This should clinch it: Jonas Kaufmann is the pre-eminent Wagner tenor of this generation. (Slated to sing Manrico soon, and judging from his Werther, he may just be the pre-eminent tenor, period.) For those who haven’t heard him, the voice is dark and manly, with easy ascents above the staff at all dynamic ranges (including some crooning that can become more like a mannerism than a service to the music), a top that rings loud and clear, phrasing that confirms great musicianship, a smooth legato, and flawless diction.
Somewhat unexpectedly, baritone Matthias Goerne has emerged as one of the rising Wagnerian singers of our time, making something of a transition from the art song repertoire of Schubert and Schumann to music drama in a series of important recordings, including appearing as Wotan in Jaap van Zweden's Ring cycle on Naxos. For this 2017 Harmonia Mundi release, Goerne joins Daniel Harding and the Swedish Radio Symphony Orchestra in The Wagner Project, a double-disc sampler of vocal and orchestral highlights from Richard Wagner's Die Meistersinger von Nürnberg, Tristan und Isolde, Der fliegende Holländer, Tannhäuser, Parsifal, and of course, Der Ring des Nibelungen.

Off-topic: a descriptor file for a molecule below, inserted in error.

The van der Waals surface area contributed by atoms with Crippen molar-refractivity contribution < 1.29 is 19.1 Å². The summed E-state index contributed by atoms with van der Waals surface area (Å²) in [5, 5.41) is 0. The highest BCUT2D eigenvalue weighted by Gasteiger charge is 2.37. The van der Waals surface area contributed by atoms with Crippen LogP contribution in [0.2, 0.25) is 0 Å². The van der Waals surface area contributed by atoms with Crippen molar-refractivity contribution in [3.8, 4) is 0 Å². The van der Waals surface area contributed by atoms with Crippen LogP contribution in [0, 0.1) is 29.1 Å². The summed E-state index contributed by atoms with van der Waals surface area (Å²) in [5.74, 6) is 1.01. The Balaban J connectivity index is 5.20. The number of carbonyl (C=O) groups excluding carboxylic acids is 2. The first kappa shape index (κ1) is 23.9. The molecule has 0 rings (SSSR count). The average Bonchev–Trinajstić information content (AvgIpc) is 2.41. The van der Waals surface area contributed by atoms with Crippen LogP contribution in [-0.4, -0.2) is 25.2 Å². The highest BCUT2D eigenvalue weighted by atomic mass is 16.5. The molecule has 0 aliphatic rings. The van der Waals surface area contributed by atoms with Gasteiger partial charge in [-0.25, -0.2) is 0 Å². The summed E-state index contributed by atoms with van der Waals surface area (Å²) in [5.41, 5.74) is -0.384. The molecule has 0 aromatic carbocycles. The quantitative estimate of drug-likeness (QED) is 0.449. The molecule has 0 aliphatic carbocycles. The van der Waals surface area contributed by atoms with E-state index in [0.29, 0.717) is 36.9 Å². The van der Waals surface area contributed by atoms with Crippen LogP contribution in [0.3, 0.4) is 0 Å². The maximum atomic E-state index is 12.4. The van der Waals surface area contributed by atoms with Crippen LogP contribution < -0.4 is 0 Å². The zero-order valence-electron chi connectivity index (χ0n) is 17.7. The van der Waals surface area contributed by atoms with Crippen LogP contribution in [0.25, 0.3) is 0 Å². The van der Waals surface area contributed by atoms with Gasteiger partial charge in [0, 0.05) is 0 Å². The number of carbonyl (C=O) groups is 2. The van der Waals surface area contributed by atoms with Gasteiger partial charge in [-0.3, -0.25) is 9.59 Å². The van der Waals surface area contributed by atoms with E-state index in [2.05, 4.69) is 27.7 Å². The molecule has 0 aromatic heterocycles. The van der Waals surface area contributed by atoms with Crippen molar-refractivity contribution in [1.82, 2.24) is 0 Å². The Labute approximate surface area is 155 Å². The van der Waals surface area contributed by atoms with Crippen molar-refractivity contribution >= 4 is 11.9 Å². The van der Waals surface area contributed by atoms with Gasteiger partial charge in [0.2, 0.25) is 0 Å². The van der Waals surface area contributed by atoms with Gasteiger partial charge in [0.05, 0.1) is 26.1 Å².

There are few composers who have vanished from music history to the extent of Johann Abraham Schmierer. We know very little about this composer’s origins, education, career and life journey. Some listeners, during or after hearing this recording, may well wonder why this music – despite its undeniable qualities and relatively early publication (already in 1902 in the tenth volume of Denkmäler Deutscher Tonkunst) – has not been recorded earlier. One reason is surely the fragmentary character of the collection, for six suites are obviously missing.